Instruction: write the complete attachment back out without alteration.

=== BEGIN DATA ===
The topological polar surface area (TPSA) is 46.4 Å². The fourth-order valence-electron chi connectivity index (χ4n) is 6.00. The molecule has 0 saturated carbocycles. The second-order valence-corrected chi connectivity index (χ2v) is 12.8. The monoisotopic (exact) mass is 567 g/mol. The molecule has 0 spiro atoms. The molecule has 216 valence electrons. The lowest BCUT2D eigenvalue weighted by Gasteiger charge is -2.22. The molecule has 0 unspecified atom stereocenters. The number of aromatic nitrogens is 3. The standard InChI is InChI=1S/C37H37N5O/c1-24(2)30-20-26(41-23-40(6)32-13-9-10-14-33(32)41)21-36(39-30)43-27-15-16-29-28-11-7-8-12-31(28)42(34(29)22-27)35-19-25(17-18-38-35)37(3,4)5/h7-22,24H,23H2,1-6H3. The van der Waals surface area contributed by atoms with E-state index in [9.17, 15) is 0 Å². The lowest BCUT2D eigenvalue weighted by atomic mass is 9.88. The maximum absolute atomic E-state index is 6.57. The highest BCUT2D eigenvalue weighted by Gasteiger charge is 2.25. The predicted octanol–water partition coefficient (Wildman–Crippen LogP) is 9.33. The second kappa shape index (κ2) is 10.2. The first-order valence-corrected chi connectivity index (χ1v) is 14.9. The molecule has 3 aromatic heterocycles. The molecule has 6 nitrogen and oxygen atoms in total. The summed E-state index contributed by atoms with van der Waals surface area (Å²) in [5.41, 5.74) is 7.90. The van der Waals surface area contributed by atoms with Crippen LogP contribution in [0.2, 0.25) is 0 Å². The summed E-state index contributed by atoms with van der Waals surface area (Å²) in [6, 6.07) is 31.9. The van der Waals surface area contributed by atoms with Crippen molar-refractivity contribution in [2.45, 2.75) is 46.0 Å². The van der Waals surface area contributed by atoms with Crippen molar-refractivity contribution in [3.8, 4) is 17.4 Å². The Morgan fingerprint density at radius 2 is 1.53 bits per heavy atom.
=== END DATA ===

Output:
The topological polar surface area (TPSA) is 46.4 Å². The fourth-order valence-electron chi connectivity index (χ4n) is 6.00. The molecule has 0 saturated carbocycles. The second-order valence-corrected chi connectivity index (χ2v) is 12.8. The monoisotopic (exact) mass is 567 g/mol. The molecule has 0 spiro atoms. The molecule has 216 valence electrons. The lowest BCUT2D eigenvalue weighted by Gasteiger charge is -2.22. The molecule has 0 unspecified atom stereocenters. The number of aromatic nitrogens is 3. The standard InChI is InChI=1S/C37H37N5O/c1-24(2)30-20-26(41-23-40(6)32-13-9-10-14-33(32)41)21-36(39-30)43-27-15-16-29-28-11-7-8-12-31(28)42(34(29)22-27)35-19-25(17-18-38-35)37(3,4)5/h7-22,24H,23H2,1-6H3. The van der Waals surface area contributed by atoms with E-state index in [9.17, 15) is 0 Å². The lowest BCUT2D eigenvalue weighted by atomic mass is 9.88. The maximum absolute atomic E-state index is 6.57. The highest BCUT2D eigenvalue weighted by Gasteiger charge is 2.25. The predicted octanol–water partition coefficient (Wildman–Crippen LogP) is 9.33. The second kappa shape index (κ2) is 10.2. The first-order valence-corrected chi connectivity index (χ1v) is 14.9. The molecule has 3 aromatic heterocycles. The molecule has 6 nitrogen and oxygen atoms in total. The summed E-state index contributed by atoms with van der Waals surface area (Å²) in [5.41, 5.74) is 7.90. The van der Waals surface area contributed by atoms with Crippen LogP contribution in [0.2, 0.25) is 0 Å². The summed E-state index contributed by atoms with van der Waals surface area (Å²) in [6, 6.07) is 31.9. The van der Waals surface area contributed by atoms with Crippen molar-refractivity contribution in [2.45, 2.75) is 46.0 Å². The van der Waals surface area contributed by atoms with Crippen molar-refractivity contribution in [3.8, 4) is 17.4 Å². The Morgan fingerprint density at radius 2 is 1.53 bits per heavy atom.